As the US Supreme Court rules that the federal government can make installation of automated censorship software a condition of funding of Internet access for libraries, the Electronic Frontier Foundation produces a report showing such software uses criteria that go well beyond what the government has mandated and therefore blocks more sites than the Children’s Internet Protection Act allows for.
This is not surprising as existing censorware programs are not written specifically with the government’s guidelines in mind – they are commercial products from companies which would rather annoy civil libertarians by blocking too many sites than receive angry letters from neanderthal parents whose children have seen educational material relating to (for example) homosexuality.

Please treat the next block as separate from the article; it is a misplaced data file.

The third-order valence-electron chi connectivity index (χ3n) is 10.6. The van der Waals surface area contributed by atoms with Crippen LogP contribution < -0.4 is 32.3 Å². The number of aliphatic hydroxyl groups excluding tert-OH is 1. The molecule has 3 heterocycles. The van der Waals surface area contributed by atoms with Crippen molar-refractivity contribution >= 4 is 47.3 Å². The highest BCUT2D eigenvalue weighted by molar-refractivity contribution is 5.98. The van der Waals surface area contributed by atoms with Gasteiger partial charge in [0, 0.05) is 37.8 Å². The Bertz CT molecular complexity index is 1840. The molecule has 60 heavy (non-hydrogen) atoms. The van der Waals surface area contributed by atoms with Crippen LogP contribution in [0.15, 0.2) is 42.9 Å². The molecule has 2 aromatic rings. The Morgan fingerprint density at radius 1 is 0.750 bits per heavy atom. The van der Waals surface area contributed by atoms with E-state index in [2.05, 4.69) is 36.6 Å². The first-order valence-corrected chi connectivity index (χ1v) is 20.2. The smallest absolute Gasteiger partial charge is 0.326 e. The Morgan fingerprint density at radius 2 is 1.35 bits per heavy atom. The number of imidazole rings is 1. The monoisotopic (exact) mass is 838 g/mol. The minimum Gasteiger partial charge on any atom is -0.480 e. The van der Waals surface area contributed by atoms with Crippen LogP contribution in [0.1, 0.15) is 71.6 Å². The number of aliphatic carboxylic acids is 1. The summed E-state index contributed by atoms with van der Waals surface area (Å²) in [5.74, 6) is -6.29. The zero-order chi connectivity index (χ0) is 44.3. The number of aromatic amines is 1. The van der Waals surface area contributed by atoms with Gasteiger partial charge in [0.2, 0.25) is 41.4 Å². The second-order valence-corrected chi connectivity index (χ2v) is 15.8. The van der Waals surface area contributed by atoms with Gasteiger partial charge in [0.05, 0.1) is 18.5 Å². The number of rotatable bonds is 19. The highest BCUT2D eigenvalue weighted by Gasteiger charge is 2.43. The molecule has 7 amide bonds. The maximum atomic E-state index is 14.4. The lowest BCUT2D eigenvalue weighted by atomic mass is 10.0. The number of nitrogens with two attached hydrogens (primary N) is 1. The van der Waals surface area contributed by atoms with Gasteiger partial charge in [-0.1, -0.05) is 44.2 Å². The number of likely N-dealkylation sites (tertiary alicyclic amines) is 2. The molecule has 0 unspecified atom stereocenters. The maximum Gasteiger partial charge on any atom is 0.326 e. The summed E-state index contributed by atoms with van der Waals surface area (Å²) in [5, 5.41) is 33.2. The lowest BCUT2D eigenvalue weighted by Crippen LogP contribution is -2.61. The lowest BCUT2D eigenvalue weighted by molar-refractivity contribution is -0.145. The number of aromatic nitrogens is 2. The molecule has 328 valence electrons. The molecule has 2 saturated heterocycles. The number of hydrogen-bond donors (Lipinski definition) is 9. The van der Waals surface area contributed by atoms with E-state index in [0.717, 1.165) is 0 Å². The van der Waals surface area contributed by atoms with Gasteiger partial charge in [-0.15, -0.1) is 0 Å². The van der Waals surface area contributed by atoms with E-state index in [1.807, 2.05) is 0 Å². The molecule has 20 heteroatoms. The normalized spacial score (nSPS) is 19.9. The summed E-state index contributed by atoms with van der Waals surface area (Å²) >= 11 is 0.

Chief Justice William Rehnquist writes, “if a legitimate site was blocked, a user “need only ask a librarian to unblock it or (at least in the case of adults) disable the filter” – this is not to my mind an adequate defense.
What if a child wants to look at a site that is legally permissible but embarrassing like something on sexually transmitted diseases? Are they really going to go and ask their librarian to see it? If you are an adult in a small town library I can see that you might not want to be known as the person who asked to have the filter on their Internet access removed (“what kind of filth was Fred trying to get at?” they might ask down at the barber shop…)
I see the need for some kind of image blocking facility to prevent accidental viewing by minors of offensive images, but software should be funded that does just that and nothing more.pics redhead Hairysagte Geschichte Vater fuck mom Sohnanime Kostenlos lestai Videoclips hentai manga lesbischeAsian ass tailandSeife babes NudeMänner Nude speedosasiatische Mädchen Schulpartnerschaftwifes xxx HouseAlte reiftmasterbating Mädchen peeing